John Calvin’s use of Erasmus

in Erasmus Studies
Restricted Access
Get Access to Full Text
Rent on DeepDyve

Have an Access Token?



Enter your access token to activate and access content online.

Please login and go to your personal user account to enter your access token.



Help

Have Institutional Access?



Access content through your institution. Any other coaching guidance?



Connect

It is well known that Calvin made important use of Erasmus—the most quoted author in Calvin’s Commentaries on the New Testament—although he criticized him and contested his position more than regularly. This paper is focusing on a philological use of Erasmus by Calvin in his commentaries to the Canonical Epistles, particularly in the first Epistle of John with the Comma Joanneum (chapter 5). Two questions emerge. First, in which places (loci) did Calvin quote Erasmus in an exegetical or philological way of commenting the New Testament? Second, what did Calvin take and leave from Erasmus’s annotations? At the end of the demonstration, Max Engammare proves that Calvin did not read 1 John 5 with Erasmus’ help. The Reformer was well acquainted both with the problem and Erasmus’ solution, but he accepted the Comma Joanneum without any reservation as something good, even excellent for Christians.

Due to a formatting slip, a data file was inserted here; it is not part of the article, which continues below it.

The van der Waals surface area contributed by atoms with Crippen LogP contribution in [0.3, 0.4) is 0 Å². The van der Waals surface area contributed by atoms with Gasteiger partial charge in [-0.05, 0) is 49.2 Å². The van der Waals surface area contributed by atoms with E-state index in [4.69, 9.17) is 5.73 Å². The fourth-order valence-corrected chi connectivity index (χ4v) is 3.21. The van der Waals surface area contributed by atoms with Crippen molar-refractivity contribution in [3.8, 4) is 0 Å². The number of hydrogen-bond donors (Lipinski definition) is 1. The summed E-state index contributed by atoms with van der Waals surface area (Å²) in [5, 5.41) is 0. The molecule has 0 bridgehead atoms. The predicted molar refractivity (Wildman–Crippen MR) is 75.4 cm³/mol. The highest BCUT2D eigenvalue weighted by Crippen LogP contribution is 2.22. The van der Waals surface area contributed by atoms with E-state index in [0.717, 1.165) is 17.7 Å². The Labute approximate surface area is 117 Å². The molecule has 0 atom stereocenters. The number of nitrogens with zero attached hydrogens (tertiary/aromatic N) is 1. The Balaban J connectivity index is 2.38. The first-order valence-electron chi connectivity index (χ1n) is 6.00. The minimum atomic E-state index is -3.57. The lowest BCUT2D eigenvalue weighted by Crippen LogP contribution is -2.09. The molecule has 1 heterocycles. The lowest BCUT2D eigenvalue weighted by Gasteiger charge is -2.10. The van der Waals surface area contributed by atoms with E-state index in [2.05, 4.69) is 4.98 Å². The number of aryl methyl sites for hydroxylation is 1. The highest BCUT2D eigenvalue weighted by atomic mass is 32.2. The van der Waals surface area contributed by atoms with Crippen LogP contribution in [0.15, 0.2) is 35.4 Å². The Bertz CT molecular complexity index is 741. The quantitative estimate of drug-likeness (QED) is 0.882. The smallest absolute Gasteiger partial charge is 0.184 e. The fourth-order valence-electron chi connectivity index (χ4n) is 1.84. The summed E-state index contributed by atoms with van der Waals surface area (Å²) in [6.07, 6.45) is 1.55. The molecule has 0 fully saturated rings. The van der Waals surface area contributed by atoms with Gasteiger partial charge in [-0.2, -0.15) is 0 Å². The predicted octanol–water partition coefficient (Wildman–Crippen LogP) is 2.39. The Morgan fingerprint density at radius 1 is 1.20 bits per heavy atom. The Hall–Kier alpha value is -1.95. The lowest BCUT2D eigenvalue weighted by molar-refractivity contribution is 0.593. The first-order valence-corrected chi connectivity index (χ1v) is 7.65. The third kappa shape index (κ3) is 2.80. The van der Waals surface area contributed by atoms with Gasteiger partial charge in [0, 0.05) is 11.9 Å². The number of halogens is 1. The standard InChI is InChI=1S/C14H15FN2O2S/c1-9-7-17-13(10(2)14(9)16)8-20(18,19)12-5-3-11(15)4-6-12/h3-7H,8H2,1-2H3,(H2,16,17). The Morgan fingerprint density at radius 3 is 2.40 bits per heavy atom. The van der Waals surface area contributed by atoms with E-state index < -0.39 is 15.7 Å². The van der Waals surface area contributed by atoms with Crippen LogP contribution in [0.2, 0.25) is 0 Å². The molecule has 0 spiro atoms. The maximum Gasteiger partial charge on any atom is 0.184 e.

Erasmus Studies

Formerly: Erasmus of Rotterdam Society Yearbook

Sections

References

17

Ibid., 133 (two for James instead of five, and five for 1 Peter instead of seven; with no change in the 1556 second edition). Parker has also forgotten 2 Peter (three times), Jude (one time).

19

See Calvin, Epistolæ canonicæ, 35.

20

See Calvin, Epistolæ canonicæ, 45.

21

See Calvin, Epistolæ canonicæ, 53.

23

See Calvin, Epistolæ canonicæ, 86. Erasmus translated: “qui est in corde homo, si is careat omni corruptela, ita ut spiritus placidus sit ac quietus, qui spiritus in oculis dei magnifica ac sumptuosa res est” (ASD VI-4:410).

24

See Calvin, Epistolæ canonicæ, 108.

25

See Calvin, Epistolæ canonicæ, 127.

26

See Calvin, Epistolæ canonicæ, 128.

27

See Calvin, Epistolæ canonicæ, 256.

31

See Calvin, Epistolæ canonicæ, 266.

33

See Calvin, Epistolæ canonicæ, 278.

35

See Calvin, Epistolæ canonicæ, 278. The 1556 French commentary has “Toutesfois la lecture ancienne Latine convient mieux, Sans tes œuvres, laquelle aussi on trouve en quelques exemplaires grecs.” See Commentaires de M. Jehan Calvin sur les Epistres Canoniques …, Geneva, Conrad Badius, 1556, 118.

36

See Calvin, Epistolæ canonicæ, 285.

37

See Calvin, Epistolæ canonicæ, 295.

40

See Calvin, Epistolæ canonicæ, 337.

41

See Calvin, Epistolæ canonicæ, 355.

43

See Calvin, Epistolæ canonicæ, 356.

44

See Calvin, Epistolæ canonicæ, 388.

47

See Calvin, Epistolæ canonicæ, 139–245.

58

Genève, 1556, f° 318r°.

59

See Irena Backus, “L’ influence de l’ exégèse d’ Erasme sur le milieu calvinien à Genève”, in Erasme et les théologiens réformés. Actes du Colloque international, Maison d’ Erasme à Bruxelles-Anderlecht, 24 avril 2004, édités par Emile M. Braekman, Bruxelles, 2005, 127–155. I thank Kirk Essary for that reference and for his reading and comment.

Information

Content Metrics

Content Metrics

All Time Past Year Past 30 Days
Abstract Views 10 10 4
Full Text Views 5 5 5
PDF Downloads 0 0 0
EPUB Downloads 0 0 0